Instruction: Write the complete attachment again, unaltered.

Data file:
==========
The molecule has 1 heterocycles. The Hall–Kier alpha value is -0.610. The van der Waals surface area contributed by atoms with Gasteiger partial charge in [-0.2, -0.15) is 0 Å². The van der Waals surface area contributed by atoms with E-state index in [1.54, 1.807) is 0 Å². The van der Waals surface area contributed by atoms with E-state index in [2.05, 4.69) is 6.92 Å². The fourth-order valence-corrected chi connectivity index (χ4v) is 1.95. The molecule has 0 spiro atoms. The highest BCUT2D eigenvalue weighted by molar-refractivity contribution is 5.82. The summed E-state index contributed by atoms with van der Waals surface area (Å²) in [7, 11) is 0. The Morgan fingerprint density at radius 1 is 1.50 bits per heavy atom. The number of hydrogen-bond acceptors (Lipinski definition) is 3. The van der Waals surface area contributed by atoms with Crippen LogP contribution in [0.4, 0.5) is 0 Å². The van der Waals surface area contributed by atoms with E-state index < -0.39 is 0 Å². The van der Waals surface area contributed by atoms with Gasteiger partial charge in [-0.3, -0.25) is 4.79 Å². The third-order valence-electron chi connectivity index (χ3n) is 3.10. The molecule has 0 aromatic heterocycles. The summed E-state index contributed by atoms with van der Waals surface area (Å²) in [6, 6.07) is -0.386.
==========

The molecule has 1 heterocycles. The Hall–Kier alpha value is -0.610. The van der Waals surface area contributed by atoms with Gasteiger partial charge in [-0.2, -0.15) is 0 Å². The van der Waals surface area contributed by atoms with E-state index in [1.54, 1.807) is 0 Å². The van der Waals surface area contributed by atoms with E-state index in [2.05, 4.69) is 6.92 Å². The fourth-order valence-corrected chi connectivity index (χ4v) is 1.95. The molecule has 0 spiro atoms. The highest BCUT2D eigenvalue weighted by molar-refractivity contribution is 5.82. The summed E-state index contributed by atoms with van der Waals surface area (Å²) in [7, 11) is 0. The Morgan fingerprint density at radius 1 is 1.50 bits per heavy atom. The number of hydrogen-bond acceptors (Lipinski definition) is 3. The van der Waals surface area contributed by atoms with Crippen LogP contribution in [0.4, 0.5) is 0 Å². The van der Waals surface area contributed by atoms with E-state index < -0.39 is 0 Å². The van der Waals surface area contributed by atoms with Gasteiger partial charge in [-0.3, -0.25) is 4.79 Å². The third-order valence-electron chi connectivity index (χ3n) is 3.10. The molecule has 0 aromatic heterocycles. The summed E-state index contributed by atoms with van der Waals surface area (Å²) in [6, 6.07) is -0.386.